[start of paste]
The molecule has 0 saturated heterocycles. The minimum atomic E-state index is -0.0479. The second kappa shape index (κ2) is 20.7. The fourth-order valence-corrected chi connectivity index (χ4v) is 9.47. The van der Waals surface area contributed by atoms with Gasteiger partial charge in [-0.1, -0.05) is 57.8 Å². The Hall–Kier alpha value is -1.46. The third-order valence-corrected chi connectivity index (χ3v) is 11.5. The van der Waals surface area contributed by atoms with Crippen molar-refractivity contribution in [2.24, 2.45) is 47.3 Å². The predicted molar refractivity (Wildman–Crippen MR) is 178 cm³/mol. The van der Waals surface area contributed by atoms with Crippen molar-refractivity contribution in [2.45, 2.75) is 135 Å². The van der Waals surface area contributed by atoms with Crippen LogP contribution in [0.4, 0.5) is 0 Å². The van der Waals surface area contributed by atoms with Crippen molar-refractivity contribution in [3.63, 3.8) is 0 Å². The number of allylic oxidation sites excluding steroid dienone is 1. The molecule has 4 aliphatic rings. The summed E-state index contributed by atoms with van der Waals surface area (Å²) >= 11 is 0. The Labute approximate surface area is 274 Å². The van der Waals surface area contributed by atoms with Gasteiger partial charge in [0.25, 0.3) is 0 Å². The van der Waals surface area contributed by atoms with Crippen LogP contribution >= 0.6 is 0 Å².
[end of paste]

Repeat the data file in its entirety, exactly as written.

The molecule has 0 saturated heterocycles. The minimum atomic E-state index is -0.0479. The second kappa shape index (κ2) is 20.7. The fourth-order valence-corrected chi connectivity index (χ4v) is 9.47. The van der Waals surface area contributed by atoms with Gasteiger partial charge in [-0.1, -0.05) is 57.8 Å². The Hall–Kier alpha value is -1.46. The third-order valence-corrected chi connectivity index (χ3v) is 11.5. The van der Waals surface area contributed by atoms with Crippen molar-refractivity contribution in [2.24, 2.45) is 47.3 Å². The predicted molar refractivity (Wildman–Crippen MR) is 178 cm³/mol. The van der Waals surface area contributed by atoms with Crippen molar-refractivity contribution in [2.45, 2.75) is 135 Å². The van der Waals surface area contributed by atoms with Crippen LogP contribution in [0.4, 0.5) is 0 Å². The van der Waals surface area contributed by atoms with Crippen molar-refractivity contribution in [3.63, 3.8) is 0 Å². The number of allylic oxidation sites excluding steroid dienone is 1. The molecule has 4 aliphatic rings. The summed E-state index contributed by atoms with van der Waals surface area (Å²) >= 11 is 0. The Labute approximate surface area is 274 Å². The van der Waals surface area contributed by atoms with Gasteiger partial charge in [0.25, 0.3) is 0 Å². The van der Waals surface area contributed by atoms with Crippen LogP contribution >= 0.6 is 0 Å².